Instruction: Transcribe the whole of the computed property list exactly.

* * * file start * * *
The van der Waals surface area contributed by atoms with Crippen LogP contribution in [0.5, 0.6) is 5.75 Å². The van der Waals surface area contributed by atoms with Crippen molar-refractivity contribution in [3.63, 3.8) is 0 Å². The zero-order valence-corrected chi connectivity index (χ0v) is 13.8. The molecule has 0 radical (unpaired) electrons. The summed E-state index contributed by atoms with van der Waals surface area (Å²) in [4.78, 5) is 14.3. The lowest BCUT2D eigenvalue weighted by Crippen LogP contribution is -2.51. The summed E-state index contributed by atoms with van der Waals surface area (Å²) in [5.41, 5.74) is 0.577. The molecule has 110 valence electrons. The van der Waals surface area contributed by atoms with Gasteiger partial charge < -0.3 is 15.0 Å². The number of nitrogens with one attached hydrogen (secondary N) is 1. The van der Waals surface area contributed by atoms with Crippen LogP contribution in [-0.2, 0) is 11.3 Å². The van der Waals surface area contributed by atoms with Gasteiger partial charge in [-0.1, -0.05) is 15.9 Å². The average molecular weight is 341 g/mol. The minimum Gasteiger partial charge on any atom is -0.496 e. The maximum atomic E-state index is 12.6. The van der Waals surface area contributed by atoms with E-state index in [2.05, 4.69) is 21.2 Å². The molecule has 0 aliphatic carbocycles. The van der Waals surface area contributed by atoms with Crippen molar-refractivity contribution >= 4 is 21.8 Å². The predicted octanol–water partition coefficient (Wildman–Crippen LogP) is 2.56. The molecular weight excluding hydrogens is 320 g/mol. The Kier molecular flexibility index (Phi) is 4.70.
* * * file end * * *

The van der Waals surface area contributed by atoms with Crippen LogP contribution in [0.5, 0.6) is 5.75 Å². The van der Waals surface area contributed by atoms with Crippen molar-refractivity contribution in [3.63, 3.8) is 0 Å². The zero-order valence-corrected chi connectivity index (χ0v) is 13.8. The molecule has 0 radical (unpaired) electrons. The summed E-state index contributed by atoms with van der Waals surface area (Å²) in [4.78, 5) is 14.3. The lowest BCUT2D eigenvalue weighted by Crippen LogP contribution is -2.51. The summed E-state index contributed by atoms with van der Waals surface area (Å²) in [5.41, 5.74) is 0.577. The molecule has 110 valence electrons. The van der Waals surface area contributed by atoms with Gasteiger partial charge < -0.3 is 15.0 Å². The number of nitrogens with one attached hydrogen (secondary N) is 1. The van der Waals surface area contributed by atoms with Crippen LogP contribution in [-0.2, 0) is 11.3 Å². The van der Waals surface area contributed by atoms with Gasteiger partial charge in [-0.1, -0.05) is 15.9 Å². The average molecular weight is 341 g/mol. The minimum Gasteiger partial charge on any atom is -0.496 e. The maximum atomic E-state index is 12.6. The van der Waals surface area contributed by atoms with E-state index in [2.05, 4.69) is 21.2 Å². The molecule has 0 aliphatic carbocycles. The van der Waals surface area contributed by atoms with Crippen molar-refractivity contribution >= 4 is 21.8 Å². The predicted octanol–water partition coefficient (Wildman–Crippen LogP) is 2.56. The molecular weight excluding hydrogens is 320 g/mol. The Kier molecular flexibility index (Phi) is 4.70.